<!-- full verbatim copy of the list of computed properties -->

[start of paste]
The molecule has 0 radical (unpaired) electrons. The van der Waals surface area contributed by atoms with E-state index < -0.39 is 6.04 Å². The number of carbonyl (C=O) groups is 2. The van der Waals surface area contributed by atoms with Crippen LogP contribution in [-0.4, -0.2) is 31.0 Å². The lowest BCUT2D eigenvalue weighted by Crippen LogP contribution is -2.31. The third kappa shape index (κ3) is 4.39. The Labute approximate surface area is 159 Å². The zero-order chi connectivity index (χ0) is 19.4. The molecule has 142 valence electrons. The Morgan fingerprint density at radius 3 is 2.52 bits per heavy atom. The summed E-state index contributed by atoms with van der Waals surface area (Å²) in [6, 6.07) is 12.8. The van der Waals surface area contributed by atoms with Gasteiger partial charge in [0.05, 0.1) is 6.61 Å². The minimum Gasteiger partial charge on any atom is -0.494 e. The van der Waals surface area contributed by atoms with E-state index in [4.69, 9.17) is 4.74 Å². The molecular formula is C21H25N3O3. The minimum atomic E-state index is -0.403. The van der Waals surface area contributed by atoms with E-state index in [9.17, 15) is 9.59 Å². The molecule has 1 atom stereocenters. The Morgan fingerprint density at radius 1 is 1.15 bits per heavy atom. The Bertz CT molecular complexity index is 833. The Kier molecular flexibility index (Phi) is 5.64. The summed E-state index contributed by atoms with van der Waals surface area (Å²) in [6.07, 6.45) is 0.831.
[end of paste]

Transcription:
The molecule has 0 radical (unpaired) electrons. The van der Waals surface area contributed by atoms with E-state index < -0.39 is 6.04 Å². The number of carbonyl (C=O) groups is 2. The van der Waals surface area contributed by atoms with Crippen LogP contribution in [-0.4, -0.2) is 31.0 Å². The lowest BCUT2D eigenvalue weighted by Crippen LogP contribution is -2.31. The third kappa shape index (κ3) is 4.39. The Labute approximate surface area is 159 Å². The zero-order chi connectivity index (χ0) is 19.4. The molecule has 142 valence electrons. The Morgan fingerprint density at radius 3 is 2.52 bits per heavy atom. The summed E-state index contributed by atoms with van der Waals surface area (Å²) in [6, 6.07) is 12.8. The van der Waals surface area contributed by atoms with Gasteiger partial charge in [0.05, 0.1) is 6.61 Å². The minimum Gasteiger partial charge on any atom is -0.494 e. The van der Waals surface area contributed by atoms with E-state index in [4.69, 9.17) is 4.74 Å². The molecular formula is C21H25N3O3. The minimum atomic E-state index is -0.403. The van der Waals surface area contributed by atoms with E-state index in [9.17, 15) is 9.59 Å². The molecule has 1 atom stereocenters. The Morgan fingerprint density at radius 1 is 1.15 bits per heavy atom. The Bertz CT molecular complexity index is 833. The Kier molecular flexibility index (Phi) is 5.64. The summed E-state index contributed by atoms with van der Waals surface area (Å²) in [6.07, 6.45) is 0.831.